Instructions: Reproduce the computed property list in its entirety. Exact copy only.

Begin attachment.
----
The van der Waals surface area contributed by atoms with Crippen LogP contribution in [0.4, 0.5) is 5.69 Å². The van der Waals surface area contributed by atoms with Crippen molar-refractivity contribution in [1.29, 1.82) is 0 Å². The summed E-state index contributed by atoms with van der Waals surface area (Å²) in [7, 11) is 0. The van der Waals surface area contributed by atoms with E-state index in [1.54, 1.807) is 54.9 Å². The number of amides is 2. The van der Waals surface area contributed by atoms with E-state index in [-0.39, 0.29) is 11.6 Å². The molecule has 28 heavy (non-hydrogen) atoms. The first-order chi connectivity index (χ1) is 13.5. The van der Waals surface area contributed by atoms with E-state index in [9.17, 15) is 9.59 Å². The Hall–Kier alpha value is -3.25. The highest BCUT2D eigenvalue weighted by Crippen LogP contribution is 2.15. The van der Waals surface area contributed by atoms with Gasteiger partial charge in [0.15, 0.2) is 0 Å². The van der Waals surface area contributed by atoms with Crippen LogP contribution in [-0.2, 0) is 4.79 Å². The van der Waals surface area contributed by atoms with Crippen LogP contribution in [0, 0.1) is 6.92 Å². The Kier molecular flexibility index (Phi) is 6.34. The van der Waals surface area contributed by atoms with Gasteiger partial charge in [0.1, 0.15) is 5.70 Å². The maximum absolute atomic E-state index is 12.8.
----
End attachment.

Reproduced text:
The van der Waals surface area contributed by atoms with Crippen LogP contribution in [0.4, 0.5) is 5.69 Å². The van der Waals surface area contributed by atoms with Crippen molar-refractivity contribution in [1.29, 1.82) is 0 Å². The summed E-state index contributed by atoms with van der Waals surface area (Å²) in [7, 11) is 0. The van der Waals surface area contributed by atoms with E-state index in [1.54, 1.807) is 54.9 Å². The number of amides is 2. The van der Waals surface area contributed by atoms with E-state index in [-0.39, 0.29) is 11.6 Å². The molecule has 28 heavy (non-hydrogen) atoms. The first-order chi connectivity index (χ1) is 13.5. The van der Waals surface area contributed by atoms with E-state index in [9.17, 15) is 9.59 Å². The Hall–Kier alpha value is -3.25. The highest BCUT2D eigenvalue weighted by Crippen LogP contribution is 2.15. The van der Waals surface area contributed by atoms with Gasteiger partial charge in [0.15, 0.2) is 0 Å². The van der Waals surface area contributed by atoms with Crippen LogP contribution in [-0.2, 0) is 4.79 Å². The van der Waals surface area contributed by atoms with Crippen LogP contribution in [0, 0.1) is 6.92 Å². The Kier molecular flexibility index (Phi) is 6.34. The van der Waals surface area contributed by atoms with Gasteiger partial charge in [0.1, 0.15) is 5.70 Å². The maximum absolute atomic E-state index is 12.8.